Where Ghosts Walked: Munich’s Road to the Third Reich is a fascinating book by historian David Clay Large. Written in 1977, it’s a gripping account of the post World War I beer hall culture of hysteria, inflamed passions, and power politics in Germany’s Bavaria, and its capital city Munich, where the beer hall was the fetid breeding ground for the rise of fascism.
I read it many years ago, but am reminded of the book when I watch Fox News. Indeed it seems Rupert Murdoch, Roger Ailes, and their odd assortment of on-air hosts and even more inflammatory guest experts, are digitally recreating the angry, inchoate political culture of Munich’s beer halls… right through our digital video screens.
If you’ve been baffled by the rise of Donald Trump, I suggest you look for the answer in the beer hall culture.
In Munich it was called the Volkish Movement. Now it is called the Tea Party. The similarities: the sense that the elites, intellectuals, and educated in power have sold out the people; the belief the institutions created by democracy impinge on personal freedoms; and the constant refrain that people must reclaim, by whatever means necessary, their lost political power. A perfect example of this was Fox’s obsession last year with western rancher Cliven Bundy, whose armed standoff with Bureau of Land Management’s agents made him a Fox folk (volk) hero for a few days…until he revealed himself to be a foolish, primitive racist. Too hot for even Fox News to handle.
The National Socialist Party (NSP), in their beer hall politics, would have embraced Cliven Bundy. He personifies everything they believed in. David Large writes that the citizens of Munich in the 1930’s felt “swindled and victimized by the central government.” Times were confusing. The war had been lost and the international forces arrayed against Germany were bleeding it dry.
The answers to Germany’s problems were hatched in these boozy beer halls. First, the NSP identified their reasons for the decline in German greatness and the loss of WWI. The list was eerily similar to Fox’s lament today: liberals and socialists, foreigners, elite intellectuals, and bohemian cultural practices. To this was added anti-Semitism. This was a particular German Catholic obsession dating from the beginnings of Christianity and has been left off the Fox News agenda…only to be replaced by anti-Islamism.
The beer hall solution? A return to the family, the volk, and anti-foreign everything. The NSP goal was to wrest control of Munich, then Bavaria and ultimately all of Germany from all foreign influencers. The deep-seated belief, given repetitive voice by Fox News guests, that Obama is neither an American nor Christian, would have been a beer hall staple.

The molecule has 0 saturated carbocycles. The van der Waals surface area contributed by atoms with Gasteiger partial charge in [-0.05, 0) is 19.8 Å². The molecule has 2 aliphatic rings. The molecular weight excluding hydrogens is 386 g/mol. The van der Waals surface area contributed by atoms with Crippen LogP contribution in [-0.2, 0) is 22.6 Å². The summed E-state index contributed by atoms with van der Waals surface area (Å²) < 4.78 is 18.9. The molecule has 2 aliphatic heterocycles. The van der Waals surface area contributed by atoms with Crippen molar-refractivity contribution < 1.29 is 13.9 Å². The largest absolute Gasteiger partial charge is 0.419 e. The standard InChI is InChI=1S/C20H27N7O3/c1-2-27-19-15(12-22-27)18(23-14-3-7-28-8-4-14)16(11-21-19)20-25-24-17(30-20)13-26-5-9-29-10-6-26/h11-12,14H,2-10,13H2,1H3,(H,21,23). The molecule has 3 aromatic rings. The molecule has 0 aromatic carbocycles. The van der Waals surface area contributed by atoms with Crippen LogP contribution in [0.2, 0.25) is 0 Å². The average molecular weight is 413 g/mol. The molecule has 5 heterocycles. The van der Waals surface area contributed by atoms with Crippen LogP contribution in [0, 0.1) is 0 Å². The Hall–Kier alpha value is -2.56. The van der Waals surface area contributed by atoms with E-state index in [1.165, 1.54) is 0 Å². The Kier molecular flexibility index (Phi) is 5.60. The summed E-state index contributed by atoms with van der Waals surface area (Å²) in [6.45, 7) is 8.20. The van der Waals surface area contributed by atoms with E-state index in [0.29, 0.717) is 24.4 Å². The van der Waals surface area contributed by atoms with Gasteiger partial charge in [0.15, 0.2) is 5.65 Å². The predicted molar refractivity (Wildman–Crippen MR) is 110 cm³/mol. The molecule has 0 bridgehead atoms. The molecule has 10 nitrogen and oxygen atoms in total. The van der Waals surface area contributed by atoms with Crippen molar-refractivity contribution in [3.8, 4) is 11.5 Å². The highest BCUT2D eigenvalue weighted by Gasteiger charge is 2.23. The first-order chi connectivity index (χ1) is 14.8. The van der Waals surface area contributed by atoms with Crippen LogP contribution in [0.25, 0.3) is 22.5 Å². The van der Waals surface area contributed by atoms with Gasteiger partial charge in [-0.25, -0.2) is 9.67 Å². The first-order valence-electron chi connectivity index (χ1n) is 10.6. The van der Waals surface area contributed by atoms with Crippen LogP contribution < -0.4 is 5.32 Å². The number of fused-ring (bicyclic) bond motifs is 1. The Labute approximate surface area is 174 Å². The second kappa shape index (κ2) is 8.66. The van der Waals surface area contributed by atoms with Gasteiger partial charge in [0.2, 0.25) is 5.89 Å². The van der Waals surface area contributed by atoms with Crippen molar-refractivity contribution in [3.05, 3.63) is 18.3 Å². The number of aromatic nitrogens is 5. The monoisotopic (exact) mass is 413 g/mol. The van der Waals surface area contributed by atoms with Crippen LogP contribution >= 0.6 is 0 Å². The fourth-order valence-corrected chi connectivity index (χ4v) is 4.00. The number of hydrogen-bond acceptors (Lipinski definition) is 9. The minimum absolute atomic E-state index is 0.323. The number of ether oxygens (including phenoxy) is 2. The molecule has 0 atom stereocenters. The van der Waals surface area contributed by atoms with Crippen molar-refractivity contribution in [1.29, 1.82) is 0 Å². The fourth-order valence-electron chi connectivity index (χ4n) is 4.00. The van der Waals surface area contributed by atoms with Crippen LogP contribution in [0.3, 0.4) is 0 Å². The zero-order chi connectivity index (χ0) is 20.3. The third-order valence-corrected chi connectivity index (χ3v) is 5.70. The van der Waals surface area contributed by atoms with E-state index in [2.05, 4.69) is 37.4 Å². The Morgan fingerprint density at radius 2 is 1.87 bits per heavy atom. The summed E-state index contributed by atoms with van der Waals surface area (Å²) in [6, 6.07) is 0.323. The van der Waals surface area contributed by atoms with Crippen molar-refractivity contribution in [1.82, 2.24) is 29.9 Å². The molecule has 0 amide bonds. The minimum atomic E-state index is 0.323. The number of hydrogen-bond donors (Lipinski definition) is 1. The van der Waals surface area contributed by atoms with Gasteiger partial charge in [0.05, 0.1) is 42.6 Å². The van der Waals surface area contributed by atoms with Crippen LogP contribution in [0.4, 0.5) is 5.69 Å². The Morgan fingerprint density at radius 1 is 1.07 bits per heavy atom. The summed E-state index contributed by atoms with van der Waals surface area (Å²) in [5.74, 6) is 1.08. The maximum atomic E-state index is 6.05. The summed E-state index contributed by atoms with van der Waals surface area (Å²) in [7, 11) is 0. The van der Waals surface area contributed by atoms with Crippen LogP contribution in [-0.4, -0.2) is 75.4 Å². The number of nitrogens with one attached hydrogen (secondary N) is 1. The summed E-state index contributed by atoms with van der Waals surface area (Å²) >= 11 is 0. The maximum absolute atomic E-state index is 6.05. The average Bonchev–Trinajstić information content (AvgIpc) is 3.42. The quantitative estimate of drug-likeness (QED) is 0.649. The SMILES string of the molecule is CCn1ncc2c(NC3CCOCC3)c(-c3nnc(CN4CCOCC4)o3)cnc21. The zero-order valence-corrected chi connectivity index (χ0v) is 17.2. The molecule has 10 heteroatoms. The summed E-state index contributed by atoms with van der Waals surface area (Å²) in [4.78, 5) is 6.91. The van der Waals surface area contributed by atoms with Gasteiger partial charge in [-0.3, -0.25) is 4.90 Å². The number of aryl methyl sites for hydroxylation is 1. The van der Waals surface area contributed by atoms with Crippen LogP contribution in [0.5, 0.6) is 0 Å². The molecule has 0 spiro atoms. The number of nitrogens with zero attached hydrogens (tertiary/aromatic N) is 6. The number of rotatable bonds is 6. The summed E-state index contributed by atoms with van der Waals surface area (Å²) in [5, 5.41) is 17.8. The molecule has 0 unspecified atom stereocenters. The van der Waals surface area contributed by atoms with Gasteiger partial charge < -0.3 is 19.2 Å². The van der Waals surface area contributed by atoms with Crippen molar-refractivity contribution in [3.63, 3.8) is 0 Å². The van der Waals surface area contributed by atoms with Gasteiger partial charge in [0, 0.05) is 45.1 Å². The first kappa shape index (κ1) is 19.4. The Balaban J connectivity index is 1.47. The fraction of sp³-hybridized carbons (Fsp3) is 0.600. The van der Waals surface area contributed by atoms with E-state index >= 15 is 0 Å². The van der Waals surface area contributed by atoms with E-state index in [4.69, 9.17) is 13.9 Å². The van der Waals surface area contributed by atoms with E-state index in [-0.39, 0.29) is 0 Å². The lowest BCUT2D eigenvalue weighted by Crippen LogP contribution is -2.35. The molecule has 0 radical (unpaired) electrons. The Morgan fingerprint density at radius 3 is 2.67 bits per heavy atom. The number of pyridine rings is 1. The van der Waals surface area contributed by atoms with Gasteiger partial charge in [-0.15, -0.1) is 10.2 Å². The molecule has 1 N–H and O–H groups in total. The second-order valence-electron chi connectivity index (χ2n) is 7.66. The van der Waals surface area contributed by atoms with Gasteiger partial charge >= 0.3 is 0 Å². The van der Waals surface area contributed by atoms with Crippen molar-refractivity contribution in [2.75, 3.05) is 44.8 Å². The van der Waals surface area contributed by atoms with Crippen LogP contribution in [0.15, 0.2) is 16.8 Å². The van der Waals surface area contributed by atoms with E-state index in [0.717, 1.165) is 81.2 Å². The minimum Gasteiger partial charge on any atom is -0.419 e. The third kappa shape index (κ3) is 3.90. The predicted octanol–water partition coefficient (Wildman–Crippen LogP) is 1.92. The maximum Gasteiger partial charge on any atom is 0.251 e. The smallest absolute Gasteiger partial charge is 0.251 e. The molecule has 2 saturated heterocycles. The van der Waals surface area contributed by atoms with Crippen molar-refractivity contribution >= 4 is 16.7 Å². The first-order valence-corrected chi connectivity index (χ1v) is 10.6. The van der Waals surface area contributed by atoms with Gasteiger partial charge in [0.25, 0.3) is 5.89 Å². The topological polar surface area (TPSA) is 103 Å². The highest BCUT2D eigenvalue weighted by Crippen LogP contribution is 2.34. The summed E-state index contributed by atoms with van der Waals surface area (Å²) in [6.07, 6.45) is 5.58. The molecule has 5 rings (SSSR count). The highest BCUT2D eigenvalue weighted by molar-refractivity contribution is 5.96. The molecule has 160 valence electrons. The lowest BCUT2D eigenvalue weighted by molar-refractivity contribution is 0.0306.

Then, according to Large, the Munich beer hall leaders knew “The soul is easy to inflame.” Watching the Fox hosts continually display their ire over every action the government takes plays into this. Look at any random show. You can feel the anger in the constant display of head shaking, shock and incredulity. The screen is filled with scorn and outrage. Now is the season for “The War on Christmas,” a Fox News staple, a phony cause from the bottom of a beer stein.
Another key shared theme is victimization. Again, watch 30 minutes of Fox News and you feel like the victim of a vast conspiracy to take away your rights. Additionally, Fox portrays multi-culturalism and sexual equality as zero sum games.
Munich’s NSP staged their own putch, or armed revolution, in 1923. Angry and drunk, they exercised their second amendment rights. Although the putch was unsuccessful, the movement later hit its stride and by 1934 was embraced by the nation. The nightmare years began in earnest.
I have no idea what Murdoch and Ailes’ real agenda is. Perhaps it is as benign as high ratings and lots of cash. Perhaps it is just Murdoch being Murdoch — a loud tabloid voice using crass and simplistic explanations to sell advertisements. Perhaps he and Roger are thrilled at their power to create movements represented by would-be (Palin, Huckabee) and actual elected government officials who appear nightly. Perhaps they simply hate liberals, Democrats and Barak Obama. Who knows?
What I do know is, as Large’s book reveals, the climate of anger and hatred for “the other” can get out of hand. The beer hall politics of lies, half-truths and simplistic answers (like shut down the government, censor the internet, ban refugee Muslims from immigrating) can have a dangerous effect.
Just like in Munich, and then Berlin, there was always a sense of “Now he has gone too far.” When Dick Chaney denounces you, it just may be true.